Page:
A comparative analysis of morphological, physiological, and biochemical adaptation to abiotic stress in intertidal porcelain crabs, genus Petrolisthes Public Deposited

http://ir.library.oregonstate.edu/concern/graduate_thesis_or_dissertations/70795b781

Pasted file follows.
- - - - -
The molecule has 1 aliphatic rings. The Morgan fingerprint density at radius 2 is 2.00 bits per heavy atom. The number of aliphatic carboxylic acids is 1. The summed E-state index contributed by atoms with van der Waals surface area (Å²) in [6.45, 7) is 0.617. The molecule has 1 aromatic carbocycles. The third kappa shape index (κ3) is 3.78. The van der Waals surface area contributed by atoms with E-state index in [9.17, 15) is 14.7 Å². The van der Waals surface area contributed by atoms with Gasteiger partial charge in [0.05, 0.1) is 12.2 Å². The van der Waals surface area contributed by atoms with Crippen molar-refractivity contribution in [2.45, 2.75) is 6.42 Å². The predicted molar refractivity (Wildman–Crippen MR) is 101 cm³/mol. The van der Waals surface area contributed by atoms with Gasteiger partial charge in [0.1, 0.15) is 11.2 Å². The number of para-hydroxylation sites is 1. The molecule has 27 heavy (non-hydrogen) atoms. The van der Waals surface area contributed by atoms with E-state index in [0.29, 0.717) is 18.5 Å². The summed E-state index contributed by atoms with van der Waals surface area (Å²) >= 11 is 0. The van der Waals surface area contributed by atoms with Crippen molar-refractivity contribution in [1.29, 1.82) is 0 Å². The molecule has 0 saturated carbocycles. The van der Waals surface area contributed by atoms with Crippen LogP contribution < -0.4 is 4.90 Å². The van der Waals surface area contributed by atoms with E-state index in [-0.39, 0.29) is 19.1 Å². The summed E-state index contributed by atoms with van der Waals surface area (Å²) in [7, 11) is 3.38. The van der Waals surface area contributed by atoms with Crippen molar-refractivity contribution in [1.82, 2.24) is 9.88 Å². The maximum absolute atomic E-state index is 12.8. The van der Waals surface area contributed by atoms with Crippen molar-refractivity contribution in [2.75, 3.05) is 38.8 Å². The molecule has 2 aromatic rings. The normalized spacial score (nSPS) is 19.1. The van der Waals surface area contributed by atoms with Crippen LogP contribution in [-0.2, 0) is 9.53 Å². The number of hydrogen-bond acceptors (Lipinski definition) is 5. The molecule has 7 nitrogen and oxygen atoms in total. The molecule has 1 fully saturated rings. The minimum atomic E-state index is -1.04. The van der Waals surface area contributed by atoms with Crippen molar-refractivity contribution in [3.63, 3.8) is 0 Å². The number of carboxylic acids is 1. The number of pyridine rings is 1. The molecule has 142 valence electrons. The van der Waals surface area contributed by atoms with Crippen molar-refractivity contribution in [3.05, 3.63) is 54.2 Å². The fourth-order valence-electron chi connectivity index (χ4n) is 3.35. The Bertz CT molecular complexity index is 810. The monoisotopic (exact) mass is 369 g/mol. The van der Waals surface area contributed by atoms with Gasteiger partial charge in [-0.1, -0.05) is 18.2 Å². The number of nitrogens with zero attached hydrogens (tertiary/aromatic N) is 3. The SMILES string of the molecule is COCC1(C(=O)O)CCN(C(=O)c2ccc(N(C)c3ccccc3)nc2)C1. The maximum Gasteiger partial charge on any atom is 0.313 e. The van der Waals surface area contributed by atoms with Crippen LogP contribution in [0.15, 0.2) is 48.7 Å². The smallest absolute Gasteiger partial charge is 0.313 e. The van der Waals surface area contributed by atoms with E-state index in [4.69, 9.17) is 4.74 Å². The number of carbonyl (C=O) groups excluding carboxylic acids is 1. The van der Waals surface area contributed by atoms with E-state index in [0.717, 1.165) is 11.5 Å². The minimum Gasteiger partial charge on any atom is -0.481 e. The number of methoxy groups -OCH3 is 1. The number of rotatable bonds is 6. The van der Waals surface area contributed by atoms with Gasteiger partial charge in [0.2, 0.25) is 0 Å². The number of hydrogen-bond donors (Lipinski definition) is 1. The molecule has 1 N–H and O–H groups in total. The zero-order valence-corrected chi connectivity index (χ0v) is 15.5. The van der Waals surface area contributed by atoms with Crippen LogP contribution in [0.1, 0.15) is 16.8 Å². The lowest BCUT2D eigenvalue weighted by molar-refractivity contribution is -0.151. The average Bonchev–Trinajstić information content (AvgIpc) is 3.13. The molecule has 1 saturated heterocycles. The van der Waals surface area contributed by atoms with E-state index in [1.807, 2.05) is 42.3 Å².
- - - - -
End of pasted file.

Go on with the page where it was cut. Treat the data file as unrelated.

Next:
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  • Organismal tolerance to abiotic environmental stresses contributes significantly to setting the distribution limits of organisms, as demonstrated by vertical zonation patterns in the marine intertidal zone. In this thesis, the ultimate (evolutionary) and proximate (mechanistic) causes of tolerance to temperature and emersion stresses associated with the intertidal zone were examined using porcelain crabs, genus Petrolisthes. Species of Petrolisthes from intertidal and subtidal microhabitats of four biogeographic regions of the Eastern Pacific were used in phylogenetically-based comparative analyses of morphological, physiological, and biochemical adaptation to environmental stress. A phylogenetic tree based on the sequence of the 16sRNA gene was developed to facilitate these analyses. Organismal thermal tolerance limits are adapted to match maximal microhabitat temperatures. Acclimation of thermal tolerance limits suggests that temperate intertidal zone species are living close to their thermal maximum in nature. Respiratory responses to emersion vary among species from different vertical zones. Experimental examination of oxygen consumption rates and lactate accumulation during emersion suggests that intertidal species are able to respire in air using thin membranous regions on the ventral meral segments of their legs (leg membranes). Leg membrane size is positively correlated with body size across species, but not within a single species. Evolutionary analyses indicate that leg membranes may not have evolved for purposes of aerial respiration, but their presence may have allowed intertidal and subtidal species to achieve larger body sizes and higher metabolic rates. The thermal stabilities of an enzyme, lactate dehydrogenase (LDH), from 22 species of Petrolisthes varied widely, but were not correlated with maximal habitat temperatures. Comparative analyses did not indicate any evolutionary relationship between LDH thermal stability and microhabitat conditions. Experimental evidence suggests that interspecific differences in LDH stability are genetically based, and are due both to intrinsic properties of the LDH molecules and extrinsic protein stabilizers. Elucidation of the mechanism(s) of LDH stabilization in Petrolisthes may provide novel insight to the field of protein stabilization. These results studies suggest that individual traits may be subjected to differing levels of selection, and thus the analysis of environmental adaptation requires careful consideration of the biological significance of the traits being examined.
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